Goods aren’t normally released by HMRC until you’ve paid all the charges due. But, you can defer payment or you might be able to claim a relief allowing you to pay lower, or no, charges.
Defer or delay import charges
Imported goods aren’t normally released by customs until you’ve paid duty and VAT. If you import regularly you can set up a deferment account with HMRC, allowing you to pay monthly in arrears. To apply for a deferment account you have to provide a Customs Guarantee from a bank, insurance company or building society.
Depending on your circumstances, you might be able to delay your liability to import duty or VAT.
If you don’t need the imported goods immediately or you intend to re-export them, you can store them in an authorised customs warehouse. You don’t have to pay import duty, excise duty or VAT until you remove the goods into free circulation.
Reliefs on imports for export or re-export
If you’re importing goods that you’ll later export or re-export, you may be able to claim relief from customs charges due on importation.
If goods are to be temporarily imported for use, relief from import duty or VAT may be available, provided the goods will remain in the same condition as they are imported.
Temporary admission (TA) doesn’t remove the need to comply with any import/export prohibitions or restrictions.
One method of TA is the Admission Temporaire/Temporary Admission (ATA) carnet. The carnet is issued in the country of dispatch usually by local chambers of commerce and industry and is used in place of customs documents normally required at import and/or re-export. ATA carnets are only applicable in countries which are signatories to the ATA Carnet or Istanbul Conventions. Read about ATA carnets in Notice 104.
You can’t use any of these reliefs for goods that you plan to process before re-exporting. Minor handling is permitted to preserve the goods and prevent their deterioration.
Processing and re-exporting
You can claim Inward Processing (IP) if you’re importing goods that you intend to process and then export.
IP suspension lets you import and process the goods while suspending duty and VAT payments. You must be authorised by HMRC to use Inward Processing Relief.
Onward supply to the EU
You may be able to claim Onward Supply Relief (OSR) if you’re importing goods that you plan to supply to another EU member state.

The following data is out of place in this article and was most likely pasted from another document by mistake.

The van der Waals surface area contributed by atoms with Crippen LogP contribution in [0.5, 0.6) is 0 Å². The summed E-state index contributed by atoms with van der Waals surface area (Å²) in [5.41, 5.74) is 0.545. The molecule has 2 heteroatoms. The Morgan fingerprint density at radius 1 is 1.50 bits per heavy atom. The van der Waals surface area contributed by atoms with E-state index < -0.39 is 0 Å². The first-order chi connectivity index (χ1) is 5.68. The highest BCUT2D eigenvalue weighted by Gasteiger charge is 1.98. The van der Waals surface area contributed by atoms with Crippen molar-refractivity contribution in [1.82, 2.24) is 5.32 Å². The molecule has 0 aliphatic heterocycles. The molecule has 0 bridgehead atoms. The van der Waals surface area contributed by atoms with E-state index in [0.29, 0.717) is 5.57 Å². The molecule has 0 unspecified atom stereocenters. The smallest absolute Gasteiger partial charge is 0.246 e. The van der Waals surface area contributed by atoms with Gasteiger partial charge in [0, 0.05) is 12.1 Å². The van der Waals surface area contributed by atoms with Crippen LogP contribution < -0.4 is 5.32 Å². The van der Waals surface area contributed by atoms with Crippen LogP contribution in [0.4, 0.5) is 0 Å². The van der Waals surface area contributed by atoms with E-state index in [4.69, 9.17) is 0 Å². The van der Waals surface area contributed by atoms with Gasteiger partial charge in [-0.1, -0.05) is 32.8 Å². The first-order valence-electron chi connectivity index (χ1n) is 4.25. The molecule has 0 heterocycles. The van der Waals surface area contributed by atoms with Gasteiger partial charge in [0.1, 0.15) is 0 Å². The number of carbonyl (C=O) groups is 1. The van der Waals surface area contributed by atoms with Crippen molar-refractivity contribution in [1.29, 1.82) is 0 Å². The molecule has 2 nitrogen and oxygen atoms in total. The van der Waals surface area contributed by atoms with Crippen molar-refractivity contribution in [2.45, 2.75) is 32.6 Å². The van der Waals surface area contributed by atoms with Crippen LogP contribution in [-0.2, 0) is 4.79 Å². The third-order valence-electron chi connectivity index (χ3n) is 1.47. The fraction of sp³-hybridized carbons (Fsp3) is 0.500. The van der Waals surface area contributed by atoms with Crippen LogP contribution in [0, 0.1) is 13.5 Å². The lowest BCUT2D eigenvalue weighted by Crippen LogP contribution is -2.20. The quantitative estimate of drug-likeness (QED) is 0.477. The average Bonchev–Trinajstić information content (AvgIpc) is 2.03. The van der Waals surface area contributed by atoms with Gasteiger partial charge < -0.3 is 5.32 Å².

OSR allows you to import the goods without paying import VAT. Instead, VAT is paid when you supply the goods to your customer.
Import reliefs on previously exported goods
If you export goods to be repaired or processed outside the EU before being re-imported, you may be able to claim Outward Processing Relief (OPR).
You claim relief from import duty on the value of the goods you originally exported or the difference in duty between the exported and re-imported goods. You need to be authorised to claim this relief.
You may be able to claim Returned Goods Relief (RGR) for imports of goods that were previously exported but haven’t been processed overseas. For example, you might use this if your customer rejects and returns the goods.
Depending on the circumstances, you may be able to claim full or partial relief from import duty, import VAT or both. Read more on RGR in Notice 236.
Special import reliefs
There are further reliefs that can be claimed for certain types of goods, or goods that are used in certain ways.
For example, you:
- can import goods for charities, goods for exhibitions, and low-value samples, free of duty
- may be able to import scientific goods to be used in tests free of duty and VAT - see Notice 374
These reliefs are part of the Community System of Duty Reliefs (CSDR). These usually apply to imports that serve a social purpose, such as imports of goods for people with disabilities, or museum exhibits.
If you import goods to process into a product that carries a lower rate of import duty than the imported goods, you can apply for processing under customs control (PCC) and pay duty on the lower rate applicable to the processed goods. The duty and import VAT due must be calculated on the higher value of the processed products. Read more on processing under customs control in Notice 237.
Special relief from import duty for imports of spare parts for civil aircraft ceased on 31 December 2009. From 1 January 2010, these goods came under the regular customs warehousing procedure. This allows suspension of payment of import duties and/or import VAT when non-Community goods are stored within premises or under an inventory system authorised as a customs warehouse. If excise duty is applicable, it too is suspended while non-Community goods are under the customs warehousing procedure.
If you operate a depot for aviation spare parts, you can either apply to be authorised to operate a customs warehouse or deposit your goods in an existing customs warehouse facility. If excise duty is applicable, it too is suspended while the goods are in customs warehousing. You can read more on the customs warehousing procedure in Notice 3001. Rules followed before 01 May 2016 can be found in Notice 232.
Reclaiming taxes on rejected imports
If you’ve received a faulty delivery, you’ll probably need to reject the goods you’ve been sent. You can usually do this if the goods are defective or were damaged before clearing customs. You can also reject goods that aren’t in accordance with your purchase contract. You may not want to pay import VAT or duty, or you might want to reclaim any VAT or duty you have already paid.
You must notify HMRC in advance, and then dispose of the goods. Claims have to be made within a year of the duty becoming due. You can dispose of the goods by exporting them outside the EU, for example by returning them to your supplier, or destroying them.
Read about rejected imports in Notice 266.
Contact the Imports and exports: general enquiries helpline.
Published: 2 August 2012
Updated: 5 April 2016
- Updates made to reflect changes resulting from the introduction of the Union Customs Code.
- Fixing references to specialist guides
- Free zone content removed as no longer in force
- First published.